Mille Lacs Band leader: ‘We will be stronger’ after pandemic

Mille Lacs Chief Executive Melanie Benjamin
Mille Lacs Band of Ojibwe Chief Executive Melanie Benjamin stands outside her office in Onamia in June 2019.
Dan Gunderson | MPR News 2019

The leader of the Mille Lacs Band of Ojibwe praised her community on Tuesday for showing resilience during what she called “one of the darkest times in modern history.”

In the annual State of the Band address — a virtual event this year — Chief Executive Melanie Benjamin said the past year was marked by the loss of life, jobs and financial security.

“There is no getting around the fact that 2020 was a very rough year,” she said. “COVID-19 has been vicious, with too high of a cost.”

Native Americans are in one of the highest risk groups for complications from the virus, due in part to higher rates of chronic health conditions such as diabetes and obesity.

Along with the disease itself, Benjamin said social isolation linked to the pandemic has contributed to other problems, including addiction and depression. She said the number of band members who died last year doubled from the previous year.

“Hearts are broken from loss of life and so many funerals,” she said.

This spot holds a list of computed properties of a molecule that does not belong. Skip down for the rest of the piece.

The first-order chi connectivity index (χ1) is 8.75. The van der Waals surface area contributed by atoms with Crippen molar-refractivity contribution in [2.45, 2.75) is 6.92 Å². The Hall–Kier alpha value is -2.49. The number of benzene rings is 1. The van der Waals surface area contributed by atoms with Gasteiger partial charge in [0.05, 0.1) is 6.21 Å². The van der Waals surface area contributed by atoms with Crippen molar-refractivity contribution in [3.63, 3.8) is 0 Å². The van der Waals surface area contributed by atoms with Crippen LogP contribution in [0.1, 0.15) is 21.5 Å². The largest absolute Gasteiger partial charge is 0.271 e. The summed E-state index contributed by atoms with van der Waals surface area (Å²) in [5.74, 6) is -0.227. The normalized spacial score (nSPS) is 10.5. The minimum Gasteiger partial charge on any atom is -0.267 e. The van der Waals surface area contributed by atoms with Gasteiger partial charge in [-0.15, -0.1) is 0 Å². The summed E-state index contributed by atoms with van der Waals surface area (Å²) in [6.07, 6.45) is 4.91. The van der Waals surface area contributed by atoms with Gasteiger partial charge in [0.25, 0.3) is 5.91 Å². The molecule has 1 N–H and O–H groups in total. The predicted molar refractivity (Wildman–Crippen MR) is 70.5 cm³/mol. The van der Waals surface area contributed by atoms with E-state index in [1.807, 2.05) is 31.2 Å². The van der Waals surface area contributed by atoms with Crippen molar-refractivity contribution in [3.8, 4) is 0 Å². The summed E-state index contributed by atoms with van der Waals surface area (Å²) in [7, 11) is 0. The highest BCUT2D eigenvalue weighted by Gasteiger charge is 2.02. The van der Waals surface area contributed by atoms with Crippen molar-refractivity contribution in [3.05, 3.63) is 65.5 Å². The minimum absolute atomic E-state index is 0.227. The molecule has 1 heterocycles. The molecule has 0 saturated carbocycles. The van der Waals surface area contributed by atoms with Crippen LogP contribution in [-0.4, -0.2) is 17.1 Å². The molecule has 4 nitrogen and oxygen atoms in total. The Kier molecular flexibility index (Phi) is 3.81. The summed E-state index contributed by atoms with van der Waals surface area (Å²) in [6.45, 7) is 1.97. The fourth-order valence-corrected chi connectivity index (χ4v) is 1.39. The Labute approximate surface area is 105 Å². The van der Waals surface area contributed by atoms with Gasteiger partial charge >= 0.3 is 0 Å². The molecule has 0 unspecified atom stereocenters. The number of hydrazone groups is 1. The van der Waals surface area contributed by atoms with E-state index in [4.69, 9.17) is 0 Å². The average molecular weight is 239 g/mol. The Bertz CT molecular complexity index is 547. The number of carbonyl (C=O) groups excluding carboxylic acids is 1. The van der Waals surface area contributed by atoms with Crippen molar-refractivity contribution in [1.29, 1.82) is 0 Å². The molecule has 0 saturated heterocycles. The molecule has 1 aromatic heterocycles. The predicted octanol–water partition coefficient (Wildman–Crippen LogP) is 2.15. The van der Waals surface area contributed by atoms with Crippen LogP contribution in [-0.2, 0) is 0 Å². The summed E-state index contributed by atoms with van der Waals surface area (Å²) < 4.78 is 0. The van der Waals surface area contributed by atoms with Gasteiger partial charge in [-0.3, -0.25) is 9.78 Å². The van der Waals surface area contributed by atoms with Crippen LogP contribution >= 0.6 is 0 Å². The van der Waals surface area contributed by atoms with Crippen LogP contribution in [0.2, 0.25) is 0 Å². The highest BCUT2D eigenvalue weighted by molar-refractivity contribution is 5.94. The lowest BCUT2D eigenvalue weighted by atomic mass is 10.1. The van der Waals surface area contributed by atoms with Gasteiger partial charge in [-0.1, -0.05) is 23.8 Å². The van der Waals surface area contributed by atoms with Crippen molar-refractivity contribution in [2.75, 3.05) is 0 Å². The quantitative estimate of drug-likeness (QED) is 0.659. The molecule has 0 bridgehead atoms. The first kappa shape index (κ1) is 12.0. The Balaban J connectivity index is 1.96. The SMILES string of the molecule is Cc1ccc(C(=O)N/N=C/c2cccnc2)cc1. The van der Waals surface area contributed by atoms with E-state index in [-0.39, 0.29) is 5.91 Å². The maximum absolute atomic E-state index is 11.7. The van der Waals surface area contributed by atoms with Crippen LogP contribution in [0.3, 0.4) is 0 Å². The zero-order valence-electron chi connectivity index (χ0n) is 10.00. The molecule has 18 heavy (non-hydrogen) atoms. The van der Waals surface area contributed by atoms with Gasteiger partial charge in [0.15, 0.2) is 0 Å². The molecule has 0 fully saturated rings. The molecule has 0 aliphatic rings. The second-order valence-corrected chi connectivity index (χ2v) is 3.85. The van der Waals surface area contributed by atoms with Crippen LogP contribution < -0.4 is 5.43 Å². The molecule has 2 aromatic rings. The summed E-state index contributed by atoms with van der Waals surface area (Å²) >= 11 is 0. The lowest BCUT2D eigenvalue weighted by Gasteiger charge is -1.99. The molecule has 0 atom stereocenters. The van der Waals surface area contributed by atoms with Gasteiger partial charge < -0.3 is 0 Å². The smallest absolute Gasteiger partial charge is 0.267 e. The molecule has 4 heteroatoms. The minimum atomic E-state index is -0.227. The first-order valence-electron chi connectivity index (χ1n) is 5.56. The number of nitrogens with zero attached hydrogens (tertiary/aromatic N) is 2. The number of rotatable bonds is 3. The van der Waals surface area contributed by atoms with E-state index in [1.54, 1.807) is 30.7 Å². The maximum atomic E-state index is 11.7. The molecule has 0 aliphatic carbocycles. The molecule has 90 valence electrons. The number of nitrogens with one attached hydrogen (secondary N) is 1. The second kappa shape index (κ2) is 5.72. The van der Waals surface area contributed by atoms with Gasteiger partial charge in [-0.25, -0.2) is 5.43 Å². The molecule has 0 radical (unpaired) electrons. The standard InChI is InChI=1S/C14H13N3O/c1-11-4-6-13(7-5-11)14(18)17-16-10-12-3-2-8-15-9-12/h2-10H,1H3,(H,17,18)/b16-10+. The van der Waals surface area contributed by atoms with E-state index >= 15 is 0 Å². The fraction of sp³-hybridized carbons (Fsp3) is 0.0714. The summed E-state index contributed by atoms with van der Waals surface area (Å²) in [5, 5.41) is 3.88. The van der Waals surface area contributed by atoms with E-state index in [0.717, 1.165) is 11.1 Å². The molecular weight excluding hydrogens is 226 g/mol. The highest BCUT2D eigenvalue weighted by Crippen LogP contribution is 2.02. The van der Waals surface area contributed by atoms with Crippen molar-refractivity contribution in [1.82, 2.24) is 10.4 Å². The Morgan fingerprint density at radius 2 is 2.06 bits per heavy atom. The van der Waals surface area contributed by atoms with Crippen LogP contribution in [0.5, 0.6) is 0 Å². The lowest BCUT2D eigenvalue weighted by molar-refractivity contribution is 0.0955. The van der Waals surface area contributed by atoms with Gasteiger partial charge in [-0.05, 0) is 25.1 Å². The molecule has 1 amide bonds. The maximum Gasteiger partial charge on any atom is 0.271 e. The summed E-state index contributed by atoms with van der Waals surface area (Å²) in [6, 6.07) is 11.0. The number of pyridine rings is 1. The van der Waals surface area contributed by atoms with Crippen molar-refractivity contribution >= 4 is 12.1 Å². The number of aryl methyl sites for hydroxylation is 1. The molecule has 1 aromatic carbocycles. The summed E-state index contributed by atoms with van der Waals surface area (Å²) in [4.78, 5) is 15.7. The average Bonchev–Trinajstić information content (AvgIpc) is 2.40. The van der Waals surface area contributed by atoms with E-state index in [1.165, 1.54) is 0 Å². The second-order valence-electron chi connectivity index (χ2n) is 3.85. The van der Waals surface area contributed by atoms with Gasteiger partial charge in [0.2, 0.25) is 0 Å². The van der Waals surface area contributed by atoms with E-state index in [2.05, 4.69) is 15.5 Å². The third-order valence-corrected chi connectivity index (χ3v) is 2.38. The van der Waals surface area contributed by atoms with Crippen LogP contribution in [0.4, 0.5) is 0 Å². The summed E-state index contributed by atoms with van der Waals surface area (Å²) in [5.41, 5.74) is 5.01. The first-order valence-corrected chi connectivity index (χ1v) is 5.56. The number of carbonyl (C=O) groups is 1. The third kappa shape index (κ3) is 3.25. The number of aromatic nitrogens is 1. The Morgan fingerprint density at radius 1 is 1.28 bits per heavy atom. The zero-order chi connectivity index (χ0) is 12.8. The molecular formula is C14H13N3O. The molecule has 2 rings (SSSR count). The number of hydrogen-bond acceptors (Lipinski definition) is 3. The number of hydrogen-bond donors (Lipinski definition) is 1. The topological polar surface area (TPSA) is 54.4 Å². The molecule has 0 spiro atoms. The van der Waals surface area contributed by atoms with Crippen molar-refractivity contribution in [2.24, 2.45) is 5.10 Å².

Many band members also faced job and income losses during the pandemic, and food insecurity was a problem, Benjamin said.

Despite the challenges, she described the state of the band as “still sound and strong.” Benjamin praised band members for responding quickly to the crisis and becoming “a light in the darkness,” continuing to provide critical services like health, housing and education.

When the band temporarily closed its casinos, food and beverage workers switched from serving guests to distributing meals to band elders and schoolchildren, she said.

"If there is one thing we have proven is that no virus can stop us as a band or take away our spirit,” she said. “Despite what we have lost, despite the grief and hardship, we will be stronger and more determined because of this."

Benjamin outlined the band's goals for 2021, including distributing the COVID-19 vaccine, diversifying its economy beyond gaming and expanding efforts to preserve the Ojibwe language.

She said that the band will continue to legally fight the Line 3 oil pipeline replacement project, which Enbridge Energy is constructing across northern Minnesota.

The band also is hoping for a ruling by the end of the year in its federal lawsuit against Mille Lacs County over the boundaries of its reservation in east-central Minnesota.

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